Image From thetrucker.com
Gasoline prices were much lower last time oil was $X, what gives?

I receive dozens of e-mails with people asking "why are gasoline prices so much higher than they were when oil was last at the same price they are today?". First of all, you all obviously know the price of oil, because you're asking why gasoline prices are higher today when oil is nearly the same price. Did you know that while there are literally dozens of types of crude oil, the media and papers for the most part only post one type of oil? That oil, called West Texas Intermediate (WTI), is suffering from identity issues. Let's just say that WTI oil is landlocked, and not available to global markets, meaning its not being subjected to the global economy, and thus a poor indicator of how other oil prices are rising and falling.

Did you know that refineries only in the mid-section of the U.S. have access and can refine West Texas Intermediate? Coastal communities rely on imported oil, which is subjected to the global supply and demand, rather than local supply and demand, and is viewed by many traders, analysts, and oil producing countries as the better benchmark because it is a global oil, not local oil. Herein lies the problem. People looking at the cost of crude are watching the price of WTI, a local oil that is only used in the mid-section of the U.S. Other refiners around the country buy imported oil at a far higher cost.

Part of the reason why WTI prices are so much lower than other oils is that supply of it is above average since it is landlocked in the mid-continent area. This is artificially depressing prices- that is- until more storage is built or a pipeline connects this oil to the global market.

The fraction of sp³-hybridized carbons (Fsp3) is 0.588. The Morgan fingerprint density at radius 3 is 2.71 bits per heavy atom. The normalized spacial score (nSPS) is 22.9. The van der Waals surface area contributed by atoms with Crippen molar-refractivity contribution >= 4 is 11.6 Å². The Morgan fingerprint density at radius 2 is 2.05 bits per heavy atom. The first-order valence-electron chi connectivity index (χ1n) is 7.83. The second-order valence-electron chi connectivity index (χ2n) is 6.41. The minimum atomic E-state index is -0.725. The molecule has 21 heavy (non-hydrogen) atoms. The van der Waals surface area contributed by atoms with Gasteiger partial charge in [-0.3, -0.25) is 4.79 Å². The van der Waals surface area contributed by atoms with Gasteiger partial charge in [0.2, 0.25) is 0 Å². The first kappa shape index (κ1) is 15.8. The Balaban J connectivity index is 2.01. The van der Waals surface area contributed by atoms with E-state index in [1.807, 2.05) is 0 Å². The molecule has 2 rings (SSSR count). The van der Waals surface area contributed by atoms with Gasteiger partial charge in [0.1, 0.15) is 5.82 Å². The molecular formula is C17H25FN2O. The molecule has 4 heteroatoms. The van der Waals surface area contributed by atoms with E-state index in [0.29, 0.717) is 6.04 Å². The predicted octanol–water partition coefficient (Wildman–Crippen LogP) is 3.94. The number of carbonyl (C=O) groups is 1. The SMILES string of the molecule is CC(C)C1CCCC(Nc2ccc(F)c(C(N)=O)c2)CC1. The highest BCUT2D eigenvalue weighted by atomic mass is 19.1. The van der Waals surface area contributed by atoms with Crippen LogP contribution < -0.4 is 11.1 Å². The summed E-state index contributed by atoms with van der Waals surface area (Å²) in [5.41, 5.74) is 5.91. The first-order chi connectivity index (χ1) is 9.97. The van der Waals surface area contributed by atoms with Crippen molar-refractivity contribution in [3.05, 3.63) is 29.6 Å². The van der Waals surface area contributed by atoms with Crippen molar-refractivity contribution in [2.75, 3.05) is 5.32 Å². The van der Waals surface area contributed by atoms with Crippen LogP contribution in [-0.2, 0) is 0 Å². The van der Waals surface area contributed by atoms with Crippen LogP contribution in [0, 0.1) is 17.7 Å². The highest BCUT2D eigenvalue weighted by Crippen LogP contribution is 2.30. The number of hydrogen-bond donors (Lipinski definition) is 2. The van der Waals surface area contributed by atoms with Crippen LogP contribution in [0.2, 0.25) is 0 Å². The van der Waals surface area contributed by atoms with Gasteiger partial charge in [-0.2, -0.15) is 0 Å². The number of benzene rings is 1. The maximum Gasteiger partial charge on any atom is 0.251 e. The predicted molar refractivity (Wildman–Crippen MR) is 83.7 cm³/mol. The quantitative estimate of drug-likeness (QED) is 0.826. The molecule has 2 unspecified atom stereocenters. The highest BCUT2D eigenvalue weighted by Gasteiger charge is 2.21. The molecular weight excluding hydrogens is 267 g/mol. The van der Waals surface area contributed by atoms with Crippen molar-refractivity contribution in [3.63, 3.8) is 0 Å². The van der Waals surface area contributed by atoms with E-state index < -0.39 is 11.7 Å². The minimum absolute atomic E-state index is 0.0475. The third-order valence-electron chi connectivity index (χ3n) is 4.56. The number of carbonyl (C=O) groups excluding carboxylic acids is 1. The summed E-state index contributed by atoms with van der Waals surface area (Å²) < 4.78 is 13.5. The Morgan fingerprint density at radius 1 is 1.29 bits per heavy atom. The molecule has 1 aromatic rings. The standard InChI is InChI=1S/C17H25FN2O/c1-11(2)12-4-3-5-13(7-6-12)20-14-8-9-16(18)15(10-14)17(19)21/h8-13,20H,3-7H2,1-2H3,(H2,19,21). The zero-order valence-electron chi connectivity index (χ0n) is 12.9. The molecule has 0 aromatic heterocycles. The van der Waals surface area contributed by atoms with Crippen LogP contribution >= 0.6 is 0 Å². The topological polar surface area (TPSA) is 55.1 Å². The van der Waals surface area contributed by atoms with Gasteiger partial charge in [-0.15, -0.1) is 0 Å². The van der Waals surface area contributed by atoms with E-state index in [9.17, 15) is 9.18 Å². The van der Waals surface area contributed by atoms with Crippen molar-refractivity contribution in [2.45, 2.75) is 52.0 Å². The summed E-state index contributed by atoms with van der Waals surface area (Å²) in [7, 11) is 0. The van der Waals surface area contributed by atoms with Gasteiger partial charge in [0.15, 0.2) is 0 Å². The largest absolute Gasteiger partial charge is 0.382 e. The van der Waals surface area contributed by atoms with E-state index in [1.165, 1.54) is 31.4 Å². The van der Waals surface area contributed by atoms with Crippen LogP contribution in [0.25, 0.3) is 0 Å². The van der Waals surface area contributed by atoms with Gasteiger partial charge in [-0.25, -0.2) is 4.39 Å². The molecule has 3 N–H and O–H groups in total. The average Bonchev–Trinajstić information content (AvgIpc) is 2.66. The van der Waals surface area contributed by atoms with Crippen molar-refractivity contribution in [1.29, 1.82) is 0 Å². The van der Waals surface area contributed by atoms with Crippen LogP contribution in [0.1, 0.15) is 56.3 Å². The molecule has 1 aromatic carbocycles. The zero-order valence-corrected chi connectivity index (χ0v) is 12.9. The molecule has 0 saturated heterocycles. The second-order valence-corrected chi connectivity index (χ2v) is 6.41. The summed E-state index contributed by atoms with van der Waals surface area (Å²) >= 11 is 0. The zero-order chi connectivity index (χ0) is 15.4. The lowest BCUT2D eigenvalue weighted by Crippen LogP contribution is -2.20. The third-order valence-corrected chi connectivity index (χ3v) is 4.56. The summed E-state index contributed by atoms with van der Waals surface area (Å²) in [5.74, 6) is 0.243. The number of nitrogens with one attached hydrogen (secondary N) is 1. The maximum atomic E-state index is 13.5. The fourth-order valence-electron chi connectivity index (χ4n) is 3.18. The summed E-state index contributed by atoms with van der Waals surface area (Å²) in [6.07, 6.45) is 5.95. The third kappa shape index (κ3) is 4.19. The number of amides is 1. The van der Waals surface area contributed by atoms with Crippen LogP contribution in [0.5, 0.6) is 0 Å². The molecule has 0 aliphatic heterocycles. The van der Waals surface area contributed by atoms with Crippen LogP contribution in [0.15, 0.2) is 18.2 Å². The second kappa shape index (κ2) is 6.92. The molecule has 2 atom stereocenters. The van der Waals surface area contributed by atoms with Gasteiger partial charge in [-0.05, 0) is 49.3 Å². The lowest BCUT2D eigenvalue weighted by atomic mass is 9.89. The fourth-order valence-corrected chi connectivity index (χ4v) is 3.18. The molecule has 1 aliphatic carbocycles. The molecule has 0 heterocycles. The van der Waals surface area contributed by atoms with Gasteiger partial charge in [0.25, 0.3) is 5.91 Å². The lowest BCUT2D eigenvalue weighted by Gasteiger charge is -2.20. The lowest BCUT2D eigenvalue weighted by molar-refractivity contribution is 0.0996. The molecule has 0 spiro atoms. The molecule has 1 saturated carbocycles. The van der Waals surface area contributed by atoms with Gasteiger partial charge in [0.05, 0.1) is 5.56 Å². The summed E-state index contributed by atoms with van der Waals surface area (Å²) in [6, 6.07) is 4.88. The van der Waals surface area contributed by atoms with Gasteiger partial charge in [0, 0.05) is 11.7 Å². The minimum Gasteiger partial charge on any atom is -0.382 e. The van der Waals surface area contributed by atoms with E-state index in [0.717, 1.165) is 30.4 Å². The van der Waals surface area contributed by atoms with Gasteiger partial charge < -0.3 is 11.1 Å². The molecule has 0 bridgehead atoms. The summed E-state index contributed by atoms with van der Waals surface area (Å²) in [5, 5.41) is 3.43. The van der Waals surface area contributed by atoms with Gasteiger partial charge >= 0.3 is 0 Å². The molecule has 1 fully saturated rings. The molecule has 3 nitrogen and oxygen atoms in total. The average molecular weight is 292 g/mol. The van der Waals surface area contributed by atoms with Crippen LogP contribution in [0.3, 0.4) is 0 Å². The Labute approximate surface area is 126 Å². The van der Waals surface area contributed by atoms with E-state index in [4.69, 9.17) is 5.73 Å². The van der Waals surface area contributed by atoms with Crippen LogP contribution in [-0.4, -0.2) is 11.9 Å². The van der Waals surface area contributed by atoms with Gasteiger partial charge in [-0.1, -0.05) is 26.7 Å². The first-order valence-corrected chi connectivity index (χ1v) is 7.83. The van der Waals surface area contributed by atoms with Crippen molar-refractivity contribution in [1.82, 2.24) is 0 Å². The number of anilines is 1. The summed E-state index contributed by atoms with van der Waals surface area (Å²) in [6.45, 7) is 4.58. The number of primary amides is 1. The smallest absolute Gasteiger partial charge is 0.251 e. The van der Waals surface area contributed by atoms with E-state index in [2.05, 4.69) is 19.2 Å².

Behind the oil scenes, there's an epic battle. West Texas Intermediate used to be a great benchmark oil- that is to say it was used to set the price of other oils. Since the price of it is now depressed, other oils that are subject to the global economy are higher because they haven't been artificially depressed. WTI oil is becoming less of a benchmark because of the unique situation that finds this type of oil unable to leave the U.S.

So while coastal refineries have always been stuck importing oil, that oil is much higher in price because it isn't subjected to the surplus situation that is unique with WTI oil. Canadian crude oil currently is also in a similar situation to WTI oil- it is used in the U.S., but it has no way to leave the country. This is where the Keystone pipeline comes in- it would connect Canadian crude oil with a place it could be exported from- shipping terminals in Houston. Thus the price of Canadian crude could rise once the pipeline is finished because it could attract more buyers- international buyers- that currently don't have access to it.

The bottom line here is that there are dozens of types of oil in use in U.S. refineries, and the media only mentions one type- WTI- and WTI is currently suffering from a unique situation that is keeping its price artificially low because it is product stuck here in the U.S. and can't even be shipped to some places here in the U.S.!

Following only WTI crude is outdated; it's a little like following only the Dow Jones Index (a basket of 30 'blue chip' companies) to get an accurate reflection on the direction of the entire U.S. economy... whereas NASDAQ reflects the progress of more than 3,500 companies.

To get a better idea of what oil prices are, you shouldn't follow WTI crude. I would follow Brent crude, an oil that is subject to international markets. In fact, follow both types. You'll see very interesting movements, and both oils don't necessarily rise or drop. In fact, you can also follow the price of Canadian crude oil. To see all the prices of many different types of crude, check this out: Worldwide crude indices

Now you have an idea that only following the price of one crude oil may not be the best idea- follow many, or a weighted average.

The fact is we can never draw a direct correlation between the price of crude that says 'if crude is X today then retail gasoline should be Y.'

And that's because of myriad other factors that impact wholesale prices and retail pump prices on a daily basis. These include: regional refinery outputs; crude oil and gasoline inventories that tie directly to local supply and demand; threats to infrastructure from weather or geopolitical events; global supply and demand, i.e., China, India, Europe; daily investment volume in hedge funds and commodities markets; and, the fluctuating value of the U.S. dollar versus the euro and other world currencies. Volatility creates a unique snapshot every day.